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A Technical Mistake

16 February 2008

The Electronic Frontier Foundation has obtained an FBI document describing a mistake that was made in monitoring someone's email: the ISP sent the FBI all of the email for the entire domain, rather than just the suspect's email.

It isn't surprising that something like this can happen. Matt Blaze and I warned about configuration problems in surveillance systems several years ago:

Needless to say, any wiretapping system (whether supplied by an ISP or the FBI) relied upon to extract legal evidence from a shared, public network link must be audited for correctness and must employ strong safeguards against failure and abuse. The stringent requirements for accuracy and operational robustness provide especially fertile ground for many familiar risks.

First, there is the problem of extracting exactly (no more and no less) the intended traffic.

The context then was Carnivore, but the problem is the same. On the same subject, Matt wrote
More seriously, I suspect that the meat (so to speak) of any meaningful analysis of Carnivore's security and behavior lies not in its core source code but rather in the parameters used when it is actually configured and installed.

In fact, errors by third parties are not uncommon. The New York Times report on this incident makes it clear:

Past violations by the government have also included continuing a wiretap for days or weeks beyond what was authorized by a court, or seeking records beyond what were authorized. The 2006 case appears to be a particularly egregious example of what intelligence officials refer to as "overproduction" — in which a telecommunications provider gives the government more data than it was ordered to provide.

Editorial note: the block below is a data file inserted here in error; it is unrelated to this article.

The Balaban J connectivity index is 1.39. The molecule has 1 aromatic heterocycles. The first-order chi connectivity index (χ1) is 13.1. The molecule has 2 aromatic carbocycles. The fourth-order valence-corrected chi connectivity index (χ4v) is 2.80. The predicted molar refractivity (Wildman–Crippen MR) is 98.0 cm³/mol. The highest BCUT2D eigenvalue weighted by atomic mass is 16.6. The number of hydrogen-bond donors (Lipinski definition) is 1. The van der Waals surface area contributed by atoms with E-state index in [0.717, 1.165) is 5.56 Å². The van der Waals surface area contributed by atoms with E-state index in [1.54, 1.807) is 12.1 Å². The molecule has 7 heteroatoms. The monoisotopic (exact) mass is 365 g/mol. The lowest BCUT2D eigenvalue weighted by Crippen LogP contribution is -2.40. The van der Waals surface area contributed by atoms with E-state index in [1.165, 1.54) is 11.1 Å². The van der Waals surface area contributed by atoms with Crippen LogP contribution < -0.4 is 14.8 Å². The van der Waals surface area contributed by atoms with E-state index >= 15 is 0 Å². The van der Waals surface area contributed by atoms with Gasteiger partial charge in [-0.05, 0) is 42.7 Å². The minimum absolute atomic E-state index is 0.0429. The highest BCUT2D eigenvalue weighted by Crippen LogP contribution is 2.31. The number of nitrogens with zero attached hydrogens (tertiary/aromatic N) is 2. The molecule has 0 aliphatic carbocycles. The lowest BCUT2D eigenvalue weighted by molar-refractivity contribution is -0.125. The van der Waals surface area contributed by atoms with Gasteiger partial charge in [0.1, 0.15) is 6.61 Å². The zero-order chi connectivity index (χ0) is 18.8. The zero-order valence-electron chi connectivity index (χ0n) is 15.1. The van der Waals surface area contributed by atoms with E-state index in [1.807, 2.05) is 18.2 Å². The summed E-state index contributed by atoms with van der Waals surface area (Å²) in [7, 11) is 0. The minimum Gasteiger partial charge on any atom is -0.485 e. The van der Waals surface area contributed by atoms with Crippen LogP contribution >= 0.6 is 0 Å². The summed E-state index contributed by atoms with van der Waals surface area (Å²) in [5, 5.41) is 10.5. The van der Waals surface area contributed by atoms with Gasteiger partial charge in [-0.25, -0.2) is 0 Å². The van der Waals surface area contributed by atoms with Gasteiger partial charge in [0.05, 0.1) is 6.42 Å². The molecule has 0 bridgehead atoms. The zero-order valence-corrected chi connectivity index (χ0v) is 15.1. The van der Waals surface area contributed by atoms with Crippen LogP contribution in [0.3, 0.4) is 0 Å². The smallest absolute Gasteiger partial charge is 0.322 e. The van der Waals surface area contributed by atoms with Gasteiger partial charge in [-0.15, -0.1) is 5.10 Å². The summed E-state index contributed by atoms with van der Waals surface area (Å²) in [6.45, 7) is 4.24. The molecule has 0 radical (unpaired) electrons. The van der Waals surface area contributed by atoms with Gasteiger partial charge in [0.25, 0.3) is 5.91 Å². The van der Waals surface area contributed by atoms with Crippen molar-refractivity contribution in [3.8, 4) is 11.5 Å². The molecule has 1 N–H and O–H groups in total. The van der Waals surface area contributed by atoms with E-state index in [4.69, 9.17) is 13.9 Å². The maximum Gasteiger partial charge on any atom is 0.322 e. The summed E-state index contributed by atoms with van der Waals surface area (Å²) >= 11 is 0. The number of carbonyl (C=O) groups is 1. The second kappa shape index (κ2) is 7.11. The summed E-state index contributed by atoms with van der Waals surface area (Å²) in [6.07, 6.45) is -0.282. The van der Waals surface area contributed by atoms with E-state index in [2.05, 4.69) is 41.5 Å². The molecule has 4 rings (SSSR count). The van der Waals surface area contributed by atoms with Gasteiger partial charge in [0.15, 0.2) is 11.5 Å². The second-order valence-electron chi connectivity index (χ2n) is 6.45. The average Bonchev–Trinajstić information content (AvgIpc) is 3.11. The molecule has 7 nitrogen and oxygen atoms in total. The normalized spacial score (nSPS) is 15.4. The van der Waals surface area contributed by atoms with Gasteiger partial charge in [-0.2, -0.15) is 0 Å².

The problem of overproduction is particularly common, F.B.I. officials said. In testimony before Congress in March 2007 regarding abuses of national security letters, Valerie E. Caproni, the bureau's general counsel, said that in one small sample, 10 out of 20 violations were a result of "third-party error," in which a private company "provided the F.B.I. information we did not seek."

From what has been released, the FBI did nothing wrong here. In fact, they say that they destroyed the unwanted (and unauthorized) emails when they noticed the problem. But mistakes will happen. This is why I and others have warned about the dangers of too-close linkage to the telecommunications system: other plausible configuration errors could give malicious parties access to the network.

Surveillance is difficult. Complexity and interconnections make it dangerous, too.

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